Kevin Ohlemiller, PhD

Associate Professor of Otolaryngology

http://otocore.wustl.edu/
http://pacs.wustl.edu/
Ohlemiller Lab Website

Mailing Address:

Washington University School of Medicine
Department of Otolaryngology-Head and Neck Surgery
660 S. Euclid Ave.-Campus Box 8115
St. Louis, MO 63110

Research Interests:
1. Role of genetics in the form and progression of age-related hearing loss (ARHL) We and our collaborators have identified specific genes and inbred strains of mice that mimic the three major forms of human ARHL (sensory, neural, and strial). Sensory ARHL appears promoted by alleles and mutations that impair protective factors such as antioxidant enzymes, or that impair ion homeostasis. Neural ARHL can be modeled by mutations that alter the function of cholinergic receptors. While we are not sure what types of genes and mutations can lead to strial ARHL, we have discovered four mouse strains that show the key feature of this disease (age-related endocochlear potential reduction), and also show distinct types of strial pathology.

2. Role of genetics in the form and severity of noise-induced hearing loss (NIHL) We have shown that some of the same gene alleles and mutations that promote ARHL also promote cochlear noise injury. Such findings point to an interpretation of sensory ARHL as principally cumulative injury. We have also published evidence for one or more QTLs that can greatly impact the qualitative character of noise injury. CBA/J mice are more resistant to NIHL than are C57BL/6 mice, yet show more severe injury of the cochlear lateral wall and limbus. F1 and N2 crosses indicate that predisposition to lateral wall injury is inherited as a dominant trait in nearly Mendelian fashion. Two important implications are 1) that there exists no single ‘mammalian’ archetype of cochlear noise injury, and 2) that injury to the organ of Corti and lateral wall are mechanistically and genetically independent.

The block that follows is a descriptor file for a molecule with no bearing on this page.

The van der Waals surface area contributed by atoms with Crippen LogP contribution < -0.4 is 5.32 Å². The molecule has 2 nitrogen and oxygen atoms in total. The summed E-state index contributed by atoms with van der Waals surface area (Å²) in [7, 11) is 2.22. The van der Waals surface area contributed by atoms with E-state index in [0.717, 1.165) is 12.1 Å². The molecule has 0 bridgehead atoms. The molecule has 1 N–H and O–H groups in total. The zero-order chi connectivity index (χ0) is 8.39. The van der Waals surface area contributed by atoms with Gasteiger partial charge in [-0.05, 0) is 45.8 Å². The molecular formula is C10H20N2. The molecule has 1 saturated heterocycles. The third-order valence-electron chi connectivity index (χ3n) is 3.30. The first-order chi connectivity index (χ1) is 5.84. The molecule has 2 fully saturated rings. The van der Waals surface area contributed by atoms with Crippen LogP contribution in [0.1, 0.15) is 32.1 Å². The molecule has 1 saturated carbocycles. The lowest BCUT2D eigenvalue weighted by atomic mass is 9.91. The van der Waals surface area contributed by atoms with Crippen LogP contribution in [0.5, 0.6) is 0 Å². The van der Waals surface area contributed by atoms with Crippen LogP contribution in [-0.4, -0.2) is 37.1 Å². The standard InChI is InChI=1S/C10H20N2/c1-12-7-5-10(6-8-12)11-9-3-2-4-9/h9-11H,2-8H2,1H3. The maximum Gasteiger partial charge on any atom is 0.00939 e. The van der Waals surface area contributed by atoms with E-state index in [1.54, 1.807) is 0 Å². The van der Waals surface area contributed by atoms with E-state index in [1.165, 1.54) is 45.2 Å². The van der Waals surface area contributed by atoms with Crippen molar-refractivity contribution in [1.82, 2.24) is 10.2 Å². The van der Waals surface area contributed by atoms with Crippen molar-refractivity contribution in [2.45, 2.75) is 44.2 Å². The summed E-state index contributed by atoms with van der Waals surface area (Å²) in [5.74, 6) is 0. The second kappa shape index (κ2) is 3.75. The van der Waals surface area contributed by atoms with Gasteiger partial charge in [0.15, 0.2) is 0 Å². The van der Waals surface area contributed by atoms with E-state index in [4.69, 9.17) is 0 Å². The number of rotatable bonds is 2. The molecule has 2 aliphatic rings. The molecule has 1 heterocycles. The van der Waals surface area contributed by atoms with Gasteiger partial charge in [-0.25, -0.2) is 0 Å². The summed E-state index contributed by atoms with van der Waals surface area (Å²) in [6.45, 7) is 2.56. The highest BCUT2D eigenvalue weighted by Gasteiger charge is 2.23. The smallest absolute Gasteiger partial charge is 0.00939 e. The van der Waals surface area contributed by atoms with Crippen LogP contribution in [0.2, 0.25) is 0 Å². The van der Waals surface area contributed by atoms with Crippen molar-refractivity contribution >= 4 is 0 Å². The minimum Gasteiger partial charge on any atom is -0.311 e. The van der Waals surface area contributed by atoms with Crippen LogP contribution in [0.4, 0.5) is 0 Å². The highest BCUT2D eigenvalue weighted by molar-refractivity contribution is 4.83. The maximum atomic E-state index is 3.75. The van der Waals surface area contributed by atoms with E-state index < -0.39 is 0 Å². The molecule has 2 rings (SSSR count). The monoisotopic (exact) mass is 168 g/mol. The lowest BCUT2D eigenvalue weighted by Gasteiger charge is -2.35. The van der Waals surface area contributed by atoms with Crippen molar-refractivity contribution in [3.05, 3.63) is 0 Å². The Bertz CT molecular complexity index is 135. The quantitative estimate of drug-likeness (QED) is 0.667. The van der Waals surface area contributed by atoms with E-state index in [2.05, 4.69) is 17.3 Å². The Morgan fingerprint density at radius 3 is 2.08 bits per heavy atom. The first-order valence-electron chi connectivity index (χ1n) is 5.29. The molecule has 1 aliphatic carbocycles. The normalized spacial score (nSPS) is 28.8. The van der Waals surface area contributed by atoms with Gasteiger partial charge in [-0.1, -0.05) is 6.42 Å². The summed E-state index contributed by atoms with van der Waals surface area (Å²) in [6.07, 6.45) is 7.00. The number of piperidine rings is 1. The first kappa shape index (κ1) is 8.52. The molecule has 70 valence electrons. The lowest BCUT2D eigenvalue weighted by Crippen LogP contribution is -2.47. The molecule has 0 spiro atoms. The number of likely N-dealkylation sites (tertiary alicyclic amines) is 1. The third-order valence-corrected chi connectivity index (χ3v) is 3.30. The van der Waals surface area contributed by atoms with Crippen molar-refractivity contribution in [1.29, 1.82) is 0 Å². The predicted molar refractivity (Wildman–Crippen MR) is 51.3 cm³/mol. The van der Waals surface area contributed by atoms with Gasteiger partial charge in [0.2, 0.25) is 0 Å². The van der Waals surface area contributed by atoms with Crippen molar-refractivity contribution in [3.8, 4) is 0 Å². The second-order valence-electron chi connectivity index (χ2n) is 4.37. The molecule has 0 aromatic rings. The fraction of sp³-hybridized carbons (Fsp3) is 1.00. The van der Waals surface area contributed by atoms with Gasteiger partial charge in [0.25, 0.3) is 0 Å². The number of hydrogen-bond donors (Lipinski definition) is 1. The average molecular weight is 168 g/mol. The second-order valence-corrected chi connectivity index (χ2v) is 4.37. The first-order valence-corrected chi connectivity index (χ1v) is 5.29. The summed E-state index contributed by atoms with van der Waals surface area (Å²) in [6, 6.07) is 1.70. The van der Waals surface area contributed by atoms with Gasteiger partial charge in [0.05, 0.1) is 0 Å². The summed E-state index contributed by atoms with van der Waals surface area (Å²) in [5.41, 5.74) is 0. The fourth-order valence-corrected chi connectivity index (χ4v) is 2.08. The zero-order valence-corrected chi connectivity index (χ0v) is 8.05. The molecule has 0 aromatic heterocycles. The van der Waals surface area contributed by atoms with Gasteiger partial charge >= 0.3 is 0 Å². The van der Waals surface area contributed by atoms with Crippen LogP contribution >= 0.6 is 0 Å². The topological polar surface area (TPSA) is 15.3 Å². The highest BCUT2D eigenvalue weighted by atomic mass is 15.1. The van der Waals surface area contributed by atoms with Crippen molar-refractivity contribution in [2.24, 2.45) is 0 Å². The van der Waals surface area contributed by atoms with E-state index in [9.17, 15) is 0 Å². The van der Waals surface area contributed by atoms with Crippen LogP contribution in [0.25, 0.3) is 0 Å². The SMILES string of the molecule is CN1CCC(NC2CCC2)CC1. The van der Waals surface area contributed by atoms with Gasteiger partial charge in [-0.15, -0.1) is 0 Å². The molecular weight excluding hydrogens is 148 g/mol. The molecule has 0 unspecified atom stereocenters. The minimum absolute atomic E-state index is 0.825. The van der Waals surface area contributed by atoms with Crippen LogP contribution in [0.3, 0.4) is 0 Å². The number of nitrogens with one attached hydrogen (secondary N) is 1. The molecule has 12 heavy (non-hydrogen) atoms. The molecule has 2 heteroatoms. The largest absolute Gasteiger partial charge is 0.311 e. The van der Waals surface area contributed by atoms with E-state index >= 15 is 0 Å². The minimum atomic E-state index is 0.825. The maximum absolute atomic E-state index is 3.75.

For more information visit Dr. Ohlemiller's Lab


Education

  • B.S. Biology, Indiana University 1983;
  • Ph.D. Northwestern University Neuroscience Institute 1990

Selected Publications

  1. Ohlemiller, K.K. (2004) Age-related hearing loss: The status of Schuknecht's typology. Current Opinion in Otolaryngology & Head and Neck Surgery 12: 439-443.

  2. Ohlemiller, K.K. (2006) Contributions of mouse models to understanding of age- and noise-related hearing loss. Brain Research 1091: 89-102.

  3. Bao, J., Lei, D., Du, Y., Ohlemiller,K.K., Beaudet, A.L and Role, L.W. (2005) Requirement of nichotinic acetylcholine receptor subunit 2 in the maintenance of spiral ganglion neurons during aging. Journal of Neuroscience 25: 3041-3045.

  4. Ohlemiller, K.K., Lett, J.M., and Gagnon, P.M. (2006) Cellular Correlates of Age-Related Endocochlear Potential Reduction in a Mouse Model Hearing Research 220: 10-26.

  5. Gagnon, P.M., Simmons, D.D., Bao, J., Lei,D., Ortmann, A.J. and Ohlemiller, K.K. (2007) Temporal and Genetic Influences on Protection against Noise-Induced Hearing Loss by Hypoxic Preconditioning in Mice. Hearing Research 226: 79-91.

  6. Shen, H., Zhang, B., Shin, J.-H., Lei, D., Du, Y., Gao,W., Wang,Q., Ohlemiller,K.K., Piccirillo, J., and Bao, J. (2007) Prophylactic and therapeutic functions of T-type calcium blockers on noise-induced hearing loss. Hearing Research 226: 52-60.

  7. Ohlemiller, K.K. and Gagnon, P.M. (2007) Genetic dependence of cochlear cells and structures injured by noise. Hearing Research 224: 34-50.